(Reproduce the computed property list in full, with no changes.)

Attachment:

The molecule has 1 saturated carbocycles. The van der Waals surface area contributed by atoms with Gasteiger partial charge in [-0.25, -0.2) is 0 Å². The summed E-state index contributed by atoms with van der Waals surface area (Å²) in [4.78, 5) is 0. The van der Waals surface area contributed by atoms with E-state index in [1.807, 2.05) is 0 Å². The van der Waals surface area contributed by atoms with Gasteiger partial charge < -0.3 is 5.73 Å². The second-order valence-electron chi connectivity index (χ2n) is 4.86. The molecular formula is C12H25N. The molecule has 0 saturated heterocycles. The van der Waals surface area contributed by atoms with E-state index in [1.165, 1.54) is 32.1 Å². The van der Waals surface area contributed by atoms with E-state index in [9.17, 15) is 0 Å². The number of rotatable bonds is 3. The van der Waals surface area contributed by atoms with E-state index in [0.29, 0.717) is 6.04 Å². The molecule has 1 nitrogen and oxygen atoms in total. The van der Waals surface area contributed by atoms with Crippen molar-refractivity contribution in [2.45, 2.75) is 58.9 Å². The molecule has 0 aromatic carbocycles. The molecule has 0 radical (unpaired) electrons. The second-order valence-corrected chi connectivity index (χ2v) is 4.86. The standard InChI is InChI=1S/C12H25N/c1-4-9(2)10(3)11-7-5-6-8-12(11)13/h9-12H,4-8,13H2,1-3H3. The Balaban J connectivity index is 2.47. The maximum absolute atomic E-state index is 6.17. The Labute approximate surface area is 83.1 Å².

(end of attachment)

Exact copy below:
The molecule has 1 saturated carbocycles. The van der Waals surface area contributed by atoms with Gasteiger partial charge in [-0.25, -0.2) is 0 Å². The summed E-state index contributed by atoms with van der Waals surface area (Å²) in [4.78, 5) is 0. The van der Waals surface area contributed by atoms with E-state index in [1.807, 2.05) is 0 Å². The van der Waals surface area contributed by atoms with Gasteiger partial charge < -0.3 is 5.73 Å². The second-order valence-electron chi connectivity index (χ2n) is 4.86. The molecular formula is C12H25N. The molecule has 0 saturated heterocycles. The van der Waals surface area contributed by atoms with E-state index in [1.165, 1.54) is 32.1 Å². The van der Waals surface area contributed by atoms with E-state index in [9.17, 15) is 0 Å². The number of rotatable bonds is 3. The van der Waals surface area contributed by atoms with E-state index in [0.29, 0.717) is 6.04 Å². The molecule has 1 nitrogen and oxygen atoms in total. The van der Waals surface area contributed by atoms with Crippen molar-refractivity contribution in [2.45, 2.75) is 58.9 Å². The molecule has 0 aromatic carbocycles. The molecule has 0 radical (unpaired) electrons. The second-order valence-corrected chi connectivity index (χ2v) is 4.86. The standard InChI is InChI=1S/C12H25N/c1-4-9(2)10(3)11-7-5-6-8-12(11)13/h9-12H,4-8,13H2,1-3H3. The Balaban J connectivity index is 2.47. The maximum absolute atomic E-state index is 6.17. The Labute approximate surface area is 83.1 Å².